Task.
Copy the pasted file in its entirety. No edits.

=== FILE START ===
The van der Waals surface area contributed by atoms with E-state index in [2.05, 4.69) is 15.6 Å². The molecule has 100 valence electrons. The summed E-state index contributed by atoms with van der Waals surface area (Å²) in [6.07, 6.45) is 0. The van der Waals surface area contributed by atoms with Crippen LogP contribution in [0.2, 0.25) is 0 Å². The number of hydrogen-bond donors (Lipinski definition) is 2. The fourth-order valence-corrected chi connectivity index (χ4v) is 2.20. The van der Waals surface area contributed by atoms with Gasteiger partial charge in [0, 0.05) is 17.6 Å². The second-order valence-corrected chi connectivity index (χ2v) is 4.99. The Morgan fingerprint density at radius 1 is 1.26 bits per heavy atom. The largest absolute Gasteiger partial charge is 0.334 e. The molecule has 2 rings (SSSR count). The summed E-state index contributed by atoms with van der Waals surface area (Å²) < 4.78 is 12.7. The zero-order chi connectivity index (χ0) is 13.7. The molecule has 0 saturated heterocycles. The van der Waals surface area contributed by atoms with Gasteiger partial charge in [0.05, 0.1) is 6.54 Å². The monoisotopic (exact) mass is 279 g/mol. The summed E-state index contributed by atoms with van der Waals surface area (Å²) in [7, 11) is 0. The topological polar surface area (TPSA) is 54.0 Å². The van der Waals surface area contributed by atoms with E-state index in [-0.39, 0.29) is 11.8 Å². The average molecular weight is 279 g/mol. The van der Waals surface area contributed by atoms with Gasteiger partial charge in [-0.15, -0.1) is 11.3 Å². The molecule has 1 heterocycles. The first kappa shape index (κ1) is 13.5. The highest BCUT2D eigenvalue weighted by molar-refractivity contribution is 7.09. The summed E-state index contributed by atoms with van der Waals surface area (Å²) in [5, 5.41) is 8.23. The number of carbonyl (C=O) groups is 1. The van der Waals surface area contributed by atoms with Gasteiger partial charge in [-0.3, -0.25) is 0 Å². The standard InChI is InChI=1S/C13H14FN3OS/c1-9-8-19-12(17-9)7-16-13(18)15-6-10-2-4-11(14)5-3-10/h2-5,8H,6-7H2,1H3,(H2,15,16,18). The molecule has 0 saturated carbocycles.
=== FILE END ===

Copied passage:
The van der Waals surface area contributed by atoms with E-state index in [2.05, 4.69) is 15.6 Å². The molecule has 100 valence electrons. The summed E-state index contributed by atoms with van der Waals surface area (Å²) in [6.07, 6.45) is 0. The van der Waals surface area contributed by atoms with Crippen LogP contribution in [0.2, 0.25) is 0 Å². The number of hydrogen-bond donors (Lipinski definition) is 2. The fourth-order valence-corrected chi connectivity index (χ4v) is 2.20. The van der Waals surface area contributed by atoms with Gasteiger partial charge in [0, 0.05) is 17.6 Å². The second-order valence-corrected chi connectivity index (χ2v) is 4.99. The Morgan fingerprint density at radius 1 is 1.26 bits per heavy atom. The largest absolute Gasteiger partial charge is 0.334 e. The molecule has 2 rings (SSSR count). The summed E-state index contributed by atoms with van der Waals surface area (Å²) < 4.78 is 12.7. The zero-order chi connectivity index (χ0) is 13.7. The molecule has 0 saturated heterocycles. The van der Waals surface area contributed by atoms with Gasteiger partial charge in [0.05, 0.1) is 6.54 Å². The monoisotopic (exact) mass is 279 g/mol. The summed E-state index contributed by atoms with van der Waals surface area (Å²) in [7, 11) is 0. The topological polar surface area (TPSA) is 54.0 Å². The van der Waals surface area contributed by atoms with E-state index in [-0.39, 0.29) is 11.8 Å². The average molecular weight is 279 g/mol. The van der Waals surface area contributed by atoms with Gasteiger partial charge in [-0.15, -0.1) is 11.3 Å². The molecule has 1 heterocycles. The first kappa shape index (κ1) is 13.5. The highest BCUT2D eigenvalue weighted by molar-refractivity contribution is 7.09. The summed E-state index contributed by atoms with van der Waals surface area (Å²) in [5, 5.41) is 8.23. The number of carbonyl (C=O) groups is 1. The van der Waals surface area contributed by atoms with Gasteiger partial charge in [-0.3, -0.25) is 0 Å². The standard InChI is InChI=1S/C13H14FN3OS/c1-9-8-19-12(17-9)7-16-13(18)15-6-10-2-4-11(14)5-3-10/h2-5,8H,6-7H2,1H3,(H2,15,16,18). The molecule has 0 saturated carbocycles.